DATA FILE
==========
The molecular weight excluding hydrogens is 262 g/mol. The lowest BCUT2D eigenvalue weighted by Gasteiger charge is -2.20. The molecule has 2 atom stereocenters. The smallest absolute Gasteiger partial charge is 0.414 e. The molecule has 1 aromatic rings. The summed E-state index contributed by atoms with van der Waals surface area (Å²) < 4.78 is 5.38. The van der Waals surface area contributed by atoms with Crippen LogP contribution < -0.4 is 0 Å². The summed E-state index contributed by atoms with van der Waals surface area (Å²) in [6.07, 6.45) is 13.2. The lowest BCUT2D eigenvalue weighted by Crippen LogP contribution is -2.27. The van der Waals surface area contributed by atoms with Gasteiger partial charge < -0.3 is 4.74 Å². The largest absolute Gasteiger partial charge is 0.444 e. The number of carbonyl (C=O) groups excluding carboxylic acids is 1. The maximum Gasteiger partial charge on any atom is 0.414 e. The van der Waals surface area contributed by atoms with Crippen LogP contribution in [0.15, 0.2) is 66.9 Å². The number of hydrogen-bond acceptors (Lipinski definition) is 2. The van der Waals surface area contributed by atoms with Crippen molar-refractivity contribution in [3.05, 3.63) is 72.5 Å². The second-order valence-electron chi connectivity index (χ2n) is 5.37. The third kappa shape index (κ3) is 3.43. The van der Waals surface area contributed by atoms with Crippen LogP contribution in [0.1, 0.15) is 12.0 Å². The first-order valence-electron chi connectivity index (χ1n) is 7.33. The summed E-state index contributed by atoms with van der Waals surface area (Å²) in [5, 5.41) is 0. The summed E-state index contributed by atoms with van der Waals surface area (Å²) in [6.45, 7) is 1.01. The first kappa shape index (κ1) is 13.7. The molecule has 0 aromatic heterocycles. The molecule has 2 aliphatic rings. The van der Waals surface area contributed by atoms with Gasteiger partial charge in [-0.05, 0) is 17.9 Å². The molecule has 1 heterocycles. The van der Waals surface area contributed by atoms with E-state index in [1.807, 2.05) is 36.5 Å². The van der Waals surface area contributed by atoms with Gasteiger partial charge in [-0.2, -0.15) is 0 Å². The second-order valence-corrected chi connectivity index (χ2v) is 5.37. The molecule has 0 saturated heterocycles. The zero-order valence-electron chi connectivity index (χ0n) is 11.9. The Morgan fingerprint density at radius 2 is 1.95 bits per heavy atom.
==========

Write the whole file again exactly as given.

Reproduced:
The molecular weight excluding hydrogens is 262 g/mol. The lowest BCUT2D eigenvalue weighted by Gasteiger charge is -2.20. The molecule has 2 atom stereocenters. The smallest absolute Gasteiger partial charge is 0.414 e. The molecule has 1 aromatic rings. The summed E-state index contributed by atoms with van der Waals surface area (Å²) < 4.78 is 5.38. The van der Waals surface area contributed by atoms with Crippen LogP contribution < -0.4 is 0 Å². The summed E-state index contributed by atoms with van der Waals surface area (Å²) in [6.07, 6.45) is 13.2. The lowest BCUT2D eigenvalue weighted by Crippen LogP contribution is -2.27. The van der Waals surface area contributed by atoms with Gasteiger partial charge < -0.3 is 4.74 Å². The largest absolute Gasteiger partial charge is 0.444 e. The number of carbonyl (C=O) groups excluding carboxylic acids is 1. The maximum Gasteiger partial charge on any atom is 0.414 e. The van der Waals surface area contributed by atoms with Crippen LogP contribution in [0.15, 0.2) is 66.9 Å². The number of hydrogen-bond acceptors (Lipinski definition) is 2. The van der Waals surface area contributed by atoms with Crippen molar-refractivity contribution in [3.05, 3.63) is 72.5 Å². The second-order valence-electron chi connectivity index (χ2n) is 5.37. The third kappa shape index (κ3) is 3.43. The van der Waals surface area contributed by atoms with Crippen LogP contribution in [0.1, 0.15) is 12.0 Å². The first-order valence-electron chi connectivity index (χ1n) is 7.33. The summed E-state index contributed by atoms with van der Waals surface area (Å²) in [5, 5.41) is 0. The summed E-state index contributed by atoms with van der Waals surface area (Å²) in [6.45, 7) is 1.01. The first kappa shape index (κ1) is 13.7. The molecule has 0 aromatic heterocycles. The molecule has 2 aliphatic rings. The van der Waals surface area contributed by atoms with Gasteiger partial charge in [-0.05, 0) is 17.9 Å². The molecule has 1 heterocycles. The van der Waals surface area contributed by atoms with E-state index in [1.807, 2.05) is 36.5 Å². The van der Waals surface area contributed by atoms with Gasteiger partial charge in [-0.2, -0.15) is 0 Å². The second-order valence-corrected chi connectivity index (χ2v) is 5.37. The molecule has 0 saturated heterocycles. The zero-order valence-electron chi connectivity index (χ0n) is 11.9. The Morgan fingerprint density at radius 2 is 1.95 bits per heavy atom.